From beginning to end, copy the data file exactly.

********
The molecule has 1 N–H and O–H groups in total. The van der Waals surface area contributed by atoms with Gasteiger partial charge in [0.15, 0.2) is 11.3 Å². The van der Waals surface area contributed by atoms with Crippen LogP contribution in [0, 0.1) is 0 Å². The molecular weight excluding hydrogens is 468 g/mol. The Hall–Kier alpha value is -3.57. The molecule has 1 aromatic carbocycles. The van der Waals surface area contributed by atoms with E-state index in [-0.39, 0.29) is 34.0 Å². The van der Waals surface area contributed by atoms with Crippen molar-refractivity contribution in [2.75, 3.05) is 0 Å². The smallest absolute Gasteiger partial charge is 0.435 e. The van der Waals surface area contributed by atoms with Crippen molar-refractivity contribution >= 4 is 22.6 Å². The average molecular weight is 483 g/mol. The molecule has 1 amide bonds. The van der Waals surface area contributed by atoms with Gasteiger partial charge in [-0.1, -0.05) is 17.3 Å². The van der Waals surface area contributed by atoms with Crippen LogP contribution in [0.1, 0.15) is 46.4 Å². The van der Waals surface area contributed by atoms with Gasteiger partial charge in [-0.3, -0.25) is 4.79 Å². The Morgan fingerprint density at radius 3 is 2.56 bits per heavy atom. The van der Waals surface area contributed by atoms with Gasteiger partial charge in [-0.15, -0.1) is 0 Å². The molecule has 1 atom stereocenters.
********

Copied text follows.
The molecule has 1 N–H and O–H groups in total. The van der Waals surface area contributed by atoms with Gasteiger partial charge in [0.15, 0.2) is 11.3 Å². The van der Waals surface area contributed by atoms with Crippen LogP contribution in [0, 0.1) is 0 Å². The molecular weight excluding hydrogens is 468 g/mol. The Hall–Kier alpha value is -3.57. The molecule has 1 aromatic carbocycles. The van der Waals surface area contributed by atoms with E-state index in [-0.39, 0.29) is 34.0 Å². The van der Waals surface area contributed by atoms with Crippen molar-refractivity contribution in [2.75, 3.05) is 0 Å². The smallest absolute Gasteiger partial charge is 0.435 e. The van der Waals surface area contributed by atoms with Crippen molar-refractivity contribution >= 4 is 22.6 Å². The average molecular weight is 483 g/mol. The molecule has 1 amide bonds. The van der Waals surface area contributed by atoms with Gasteiger partial charge in [-0.1, -0.05) is 17.3 Å². The van der Waals surface area contributed by atoms with Crippen LogP contribution in [0.1, 0.15) is 46.4 Å². The van der Waals surface area contributed by atoms with Gasteiger partial charge in [-0.3, -0.25) is 4.79 Å². The Morgan fingerprint density at radius 3 is 2.56 bits per heavy atom. The van der Waals surface area contributed by atoms with Gasteiger partial charge in [-0.15, -0.1) is 0 Å². The molecule has 1 atom stereocenters.